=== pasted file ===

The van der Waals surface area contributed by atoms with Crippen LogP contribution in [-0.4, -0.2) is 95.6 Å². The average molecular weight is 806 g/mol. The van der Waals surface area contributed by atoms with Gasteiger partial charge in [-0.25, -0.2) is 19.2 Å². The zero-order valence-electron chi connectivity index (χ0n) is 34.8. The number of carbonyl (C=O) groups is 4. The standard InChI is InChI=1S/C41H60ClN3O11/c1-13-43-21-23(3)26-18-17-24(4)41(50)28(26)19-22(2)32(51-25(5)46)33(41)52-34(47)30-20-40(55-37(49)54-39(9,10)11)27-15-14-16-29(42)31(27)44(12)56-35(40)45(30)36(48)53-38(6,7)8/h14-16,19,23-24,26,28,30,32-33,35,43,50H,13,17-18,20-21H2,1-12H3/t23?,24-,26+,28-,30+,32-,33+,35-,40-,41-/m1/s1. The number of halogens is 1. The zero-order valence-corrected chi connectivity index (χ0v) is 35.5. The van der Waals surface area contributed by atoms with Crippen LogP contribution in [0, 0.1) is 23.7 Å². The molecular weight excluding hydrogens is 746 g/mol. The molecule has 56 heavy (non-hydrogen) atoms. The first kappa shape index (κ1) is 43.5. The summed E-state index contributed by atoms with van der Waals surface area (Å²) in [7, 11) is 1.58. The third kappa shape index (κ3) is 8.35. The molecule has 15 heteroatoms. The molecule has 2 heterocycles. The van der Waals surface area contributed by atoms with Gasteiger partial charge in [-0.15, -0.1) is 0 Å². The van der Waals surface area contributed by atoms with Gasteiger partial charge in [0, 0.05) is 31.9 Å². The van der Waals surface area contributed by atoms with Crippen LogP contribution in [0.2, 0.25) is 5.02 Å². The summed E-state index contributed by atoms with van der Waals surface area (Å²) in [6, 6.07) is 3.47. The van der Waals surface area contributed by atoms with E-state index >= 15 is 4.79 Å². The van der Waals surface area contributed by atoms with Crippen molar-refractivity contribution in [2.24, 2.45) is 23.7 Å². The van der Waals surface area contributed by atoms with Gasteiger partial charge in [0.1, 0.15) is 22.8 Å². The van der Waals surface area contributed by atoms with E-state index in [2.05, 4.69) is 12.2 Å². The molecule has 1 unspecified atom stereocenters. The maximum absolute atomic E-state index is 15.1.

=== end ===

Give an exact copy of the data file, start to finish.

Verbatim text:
The van der Waals surface area contributed by atoms with Crippen LogP contribution in [-0.4, -0.2) is 95.6 Å². The average molecular weight is 806 g/mol. The van der Waals surface area contributed by atoms with Gasteiger partial charge in [-0.25, -0.2) is 19.2 Å². The zero-order valence-electron chi connectivity index (χ0n) is 34.8. The number of carbonyl (C=O) groups is 4. The standard InChI is InChI=1S/C41H60ClN3O11/c1-13-43-21-23(3)26-18-17-24(4)41(50)28(26)19-22(2)32(51-25(5)46)33(41)52-34(47)30-20-40(55-37(49)54-39(9,10)11)27-15-14-16-29(42)31(27)44(12)56-35(40)45(30)36(48)53-38(6,7)8/h14-16,19,23-24,26,28,30,32-33,35,43,50H,13,17-18,20-21H2,1-12H3/t23?,24-,26+,28-,30+,32-,33+,35-,40-,41-/m1/s1. The number of halogens is 1. The zero-order valence-corrected chi connectivity index (χ0v) is 35.5. The van der Waals surface area contributed by atoms with Crippen LogP contribution in [0, 0.1) is 23.7 Å². The molecular weight excluding hydrogens is 746 g/mol. The molecule has 56 heavy (non-hydrogen) atoms. The first kappa shape index (κ1) is 43.5. The summed E-state index contributed by atoms with van der Waals surface area (Å²) in [7, 11) is 1.58. The third kappa shape index (κ3) is 8.35. The molecule has 15 heteroatoms. The molecule has 2 heterocycles. The van der Waals surface area contributed by atoms with Gasteiger partial charge in [-0.15, -0.1) is 0 Å². The van der Waals surface area contributed by atoms with Gasteiger partial charge in [0, 0.05) is 31.9 Å². The van der Waals surface area contributed by atoms with Crippen LogP contribution in [0.2, 0.25) is 5.02 Å². The summed E-state index contributed by atoms with van der Waals surface area (Å²) in [6, 6.07) is 3.47. The van der Waals surface area contributed by atoms with E-state index >= 15 is 4.79 Å². The van der Waals surface area contributed by atoms with Crippen molar-refractivity contribution in [2.24, 2.45) is 23.7 Å². The van der Waals surface area contributed by atoms with Gasteiger partial charge in [0.1, 0.15) is 22.8 Å². The van der Waals surface area contributed by atoms with E-state index in [2.05, 4.69) is 12.2 Å². The molecule has 1 unspecified atom stereocenters. The maximum absolute atomic E-state index is 15.1.